In previous posts, I’ve discussed the risks in treasuries and corporate bonds in this current economic environment. But what is the outlook for non-investment grade, or “junk” bonds? What about the massive growth in the collateralized loan obligation (CLO) market?
Investors in this space have always emphasized higher levels of income or growth rather than capital preservation. These investments are often termed “speculative,” which would suggest buyers are cognizant of the risks of the asset class, but are they truly aware of the amount of risk in these asset classes?
The massive issuance of leveraged loan products and the looser lending standards have increased the risk of high yield bonds and collateralized loan obligations. As investors seek to fulfill their income needs, they may be taking on more risk than they can handle.
The Shift from High Yield to Collateralized Loan Obligations
The emphasis has clearly been on yield rather than capital preservation in the post-GFC world.
The chart below shows how much downward pressure has been placed upon European high yield bonds. According to this chart, credit risk, default risk, and currency risk are currently only worth 20 basis points more than Treasuries.
The high yield bond market has followed an interesting path in the aftermath of the GFC. Initially high yield bonds rebounded well, and the size of the market doubled. However, over the last five years the size of the high yield market has plateaued. Instead, leveraged loans and CLOs have become the preferred debt of choice for non-investment grade borrowers and lenders.
Borrowers who would have previously been issuers of high yield bonds have either been “pushed up” into the BBB range, as discussed previously, or “pulled out” by the attractiveness of the leveraged loan market.
Driving the growth in the leveraged loan space has been the loosening of lending standards in the leveraged loan market.
Loosening Lending Standards Increasing Risk
According to the S&P/LSTA Loan index, over 75% of recent leverage loan issues are classified as “covenant lite.” In a “cov-lite” situation, borrowers have much more leeway in maintaining specified financial targets.
Obviously, it is in the best interest of individual borrowers to negotiate the least restrictive loan terms possible. But when so much issuance is done on such liberal terms it suggests too much money is chasing too few deals. In 2007, when the leveraged loan market was less than half the size it is now, only 17% of issuance was covenant lite1.
Why have lenders been so eager to lend, and lend without covenants? This ties back to the initial problem about the lack of yield from traditional sources like Treasuries or investment grade bonds.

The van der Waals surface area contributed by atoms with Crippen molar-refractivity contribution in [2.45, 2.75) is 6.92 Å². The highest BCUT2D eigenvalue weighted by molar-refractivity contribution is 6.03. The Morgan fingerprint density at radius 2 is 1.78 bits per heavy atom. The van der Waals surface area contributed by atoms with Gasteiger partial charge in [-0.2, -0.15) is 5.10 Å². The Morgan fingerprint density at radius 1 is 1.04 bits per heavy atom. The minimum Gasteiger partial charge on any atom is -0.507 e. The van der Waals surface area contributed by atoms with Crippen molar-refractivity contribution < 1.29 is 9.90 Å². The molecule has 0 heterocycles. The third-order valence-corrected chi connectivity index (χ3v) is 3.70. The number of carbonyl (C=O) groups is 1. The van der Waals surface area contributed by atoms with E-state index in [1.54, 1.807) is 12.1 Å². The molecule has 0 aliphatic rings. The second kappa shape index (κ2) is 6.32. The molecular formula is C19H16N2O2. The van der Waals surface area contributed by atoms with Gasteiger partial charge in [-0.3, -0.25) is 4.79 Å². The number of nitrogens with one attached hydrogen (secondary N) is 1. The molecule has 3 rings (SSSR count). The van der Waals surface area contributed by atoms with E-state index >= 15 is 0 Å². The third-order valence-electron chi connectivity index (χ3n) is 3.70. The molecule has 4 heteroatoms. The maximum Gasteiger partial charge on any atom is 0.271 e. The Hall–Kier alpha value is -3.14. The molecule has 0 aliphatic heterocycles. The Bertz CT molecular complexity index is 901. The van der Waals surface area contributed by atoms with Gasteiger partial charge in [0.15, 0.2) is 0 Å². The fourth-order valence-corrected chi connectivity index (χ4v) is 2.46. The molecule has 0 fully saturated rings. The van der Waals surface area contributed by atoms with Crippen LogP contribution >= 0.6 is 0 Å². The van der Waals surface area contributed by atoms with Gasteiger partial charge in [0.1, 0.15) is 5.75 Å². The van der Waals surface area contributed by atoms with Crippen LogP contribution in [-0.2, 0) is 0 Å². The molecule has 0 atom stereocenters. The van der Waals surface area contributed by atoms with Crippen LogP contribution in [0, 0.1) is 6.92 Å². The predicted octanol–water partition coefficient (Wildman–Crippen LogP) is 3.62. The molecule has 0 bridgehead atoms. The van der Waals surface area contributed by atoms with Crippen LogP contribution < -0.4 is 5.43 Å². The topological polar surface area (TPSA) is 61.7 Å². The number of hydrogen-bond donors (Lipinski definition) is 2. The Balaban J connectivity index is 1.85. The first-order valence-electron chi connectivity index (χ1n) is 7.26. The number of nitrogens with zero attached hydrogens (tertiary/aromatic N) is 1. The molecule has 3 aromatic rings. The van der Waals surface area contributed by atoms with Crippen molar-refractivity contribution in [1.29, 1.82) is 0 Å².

Lenders have been so thirsty for income they have been getting progressively more lenient on lending standards, giving borrowers the “green light” to take on more risk. While an economic downturn has yet to test these borderline issuers, a trade-off has been made between increased income potential and downside risk.
Warning Signs of What’s to Come?
Some market watchers are raising warning flags about the number of similarities between the CLO market and the pre-GFC mortgage backed security (MBS) market.
At an industry conference on May 20, 2019 Federal Reserve Chairman Jerome Powell spoke about the threat posed by the $1.2trn CLO market to the overall financial system. Mr. Powell claims the financial system is in a much better position to handle any turmoil and that the Fed does not view CLOs as a systemic threat. Mr. Powell stated, “We take the risks from business debt seriously but think that the financial system appears strong enough to handle potential losses.”2 Whether one should be relieved or alarmed by Powell’s sanguine outlook is open for debate.
Whether it’s treasury bonds, corporate bonds, or high yield bonds/CLOs, it seems highly unlikely that bonds can play the dual role of income and capital preservation in portfolios going forward. If rates stay low and monetary policy remains loose, then bond holders are stuck with a measly yield barely enough to cover inflation. If rates start increasing, the prices of existing bonds will fall. Neither of these scenarios will provide bonds with the 7.69% rate of return enjoyed over the last three and half decades.
It is the opinion of Swan Global Investments that the long bull market in bonds that started in the early 1980s is drawing to a close, so investors must look beyond bonds for capital preservation.
An Alternative Approach to Managing Risk
Capital preservation and offsetting volatility in equity markets is of paramount importance when it comes to long-term investment success. Swan’s Defined Risk Strategy (DRS) believes that long-term, buy-and-hold equity investments need downside protection.
Rather than relying on bonds to perform this pivotal role, the DRS hedges market risk via put options in its investment portfolios. Given the pessimistic outlook for bonds, we believe our hedging strategy is a much more effective way of countering downside risk. Read why here.